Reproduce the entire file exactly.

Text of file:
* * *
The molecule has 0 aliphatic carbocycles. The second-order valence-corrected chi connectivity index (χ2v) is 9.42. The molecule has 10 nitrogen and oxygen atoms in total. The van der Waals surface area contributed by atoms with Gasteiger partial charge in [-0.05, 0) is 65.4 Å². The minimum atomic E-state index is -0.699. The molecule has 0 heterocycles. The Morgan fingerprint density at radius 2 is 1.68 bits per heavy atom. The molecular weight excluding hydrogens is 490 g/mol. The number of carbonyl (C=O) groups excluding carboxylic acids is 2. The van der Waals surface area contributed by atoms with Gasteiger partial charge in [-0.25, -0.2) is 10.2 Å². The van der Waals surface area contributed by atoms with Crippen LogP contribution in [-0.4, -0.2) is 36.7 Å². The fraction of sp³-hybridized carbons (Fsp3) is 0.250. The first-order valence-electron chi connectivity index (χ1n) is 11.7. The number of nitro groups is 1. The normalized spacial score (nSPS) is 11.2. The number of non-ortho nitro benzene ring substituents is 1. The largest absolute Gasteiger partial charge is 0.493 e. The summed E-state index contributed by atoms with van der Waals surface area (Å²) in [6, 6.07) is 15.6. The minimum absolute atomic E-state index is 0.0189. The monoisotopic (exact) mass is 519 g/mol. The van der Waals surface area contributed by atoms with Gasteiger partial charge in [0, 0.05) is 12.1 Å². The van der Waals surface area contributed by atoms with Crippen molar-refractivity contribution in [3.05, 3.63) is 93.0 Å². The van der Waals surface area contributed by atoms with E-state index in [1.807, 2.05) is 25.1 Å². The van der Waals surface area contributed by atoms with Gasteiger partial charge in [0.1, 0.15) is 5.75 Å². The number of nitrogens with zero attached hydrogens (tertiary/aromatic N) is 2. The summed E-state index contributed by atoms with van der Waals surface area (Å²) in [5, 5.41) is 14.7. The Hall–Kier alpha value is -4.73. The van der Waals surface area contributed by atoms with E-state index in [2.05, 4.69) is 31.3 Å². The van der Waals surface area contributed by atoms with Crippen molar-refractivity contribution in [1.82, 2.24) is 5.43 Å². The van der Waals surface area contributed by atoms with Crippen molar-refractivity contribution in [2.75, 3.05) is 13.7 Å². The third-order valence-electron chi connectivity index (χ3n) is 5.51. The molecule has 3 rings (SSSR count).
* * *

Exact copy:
The molecule has 0 aliphatic carbocycles. The second-order valence-corrected chi connectivity index (χ2v) is 9.42. The molecule has 10 nitrogen and oxygen atoms in total. The van der Waals surface area contributed by atoms with Gasteiger partial charge in [-0.05, 0) is 65.4 Å². The minimum atomic E-state index is -0.699. The molecule has 0 heterocycles. The Morgan fingerprint density at radius 2 is 1.68 bits per heavy atom. The molecular weight excluding hydrogens is 490 g/mol. The number of carbonyl (C=O) groups excluding carboxylic acids is 2. The van der Waals surface area contributed by atoms with Gasteiger partial charge in [-0.25, -0.2) is 10.2 Å². The van der Waals surface area contributed by atoms with Crippen LogP contribution in [-0.4, -0.2) is 36.7 Å². The fraction of sp³-hybridized carbons (Fsp3) is 0.250. The first-order valence-electron chi connectivity index (χ1n) is 11.7. The number of nitro groups is 1. The normalized spacial score (nSPS) is 11.2. The number of non-ortho nitro benzene ring substituents is 1. The largest absolute Gasteiger partial charge is 0.493 e. The summed E-state index contributed by atoms with van der Waals surface area (Å²) in [6, 6.07) is 15.6. The minimum absolute atomic E-state index is 0.0189. The monoisotopic (exact) mass is 519 g/mol. The van der Waals surface area contributed by atoms with Gasteiger partial charge in [0, 0.05) is 12.1 Å². The van der Waals surface area contributed by atoms with Crippen molar-refractivity contribution in [3.05, 3.63) is 93.0 Å². The van der Waals surface area contributed by atoms with E-state index in [1.807, 2.05) is 25.1 Å². The van der Waals surface area contributed by atoms with Gasteiger partial charge in [0.1, 0.15) is 5.75 Å². The number of nitrogens with zero attached hydrogens (tertiary/aromatic N) is 2. The summed E-state index contributed by atoms with van der Waals surface area (Å²) in [5, 5.41) is 14.7. The Hall–Kier alpha value is -4.73. The van der Waals surface area contributed by atoms with E-state index in [2.05, 4.69) is 31.3 Å². The van der Waals surface area contributed by atoms with Crippen molar-refractivity contribution in [1.82, 2.24) is 5.43 Å². The van der Waals surface area contributed by atoms with Crippen molar-refractivity contribution in [2.75, 3.05) is 13.7 Å². The third-order valence-electron chi connectivity index (χ3n) is 5.51. The molecule has 3 rings (SSSR count).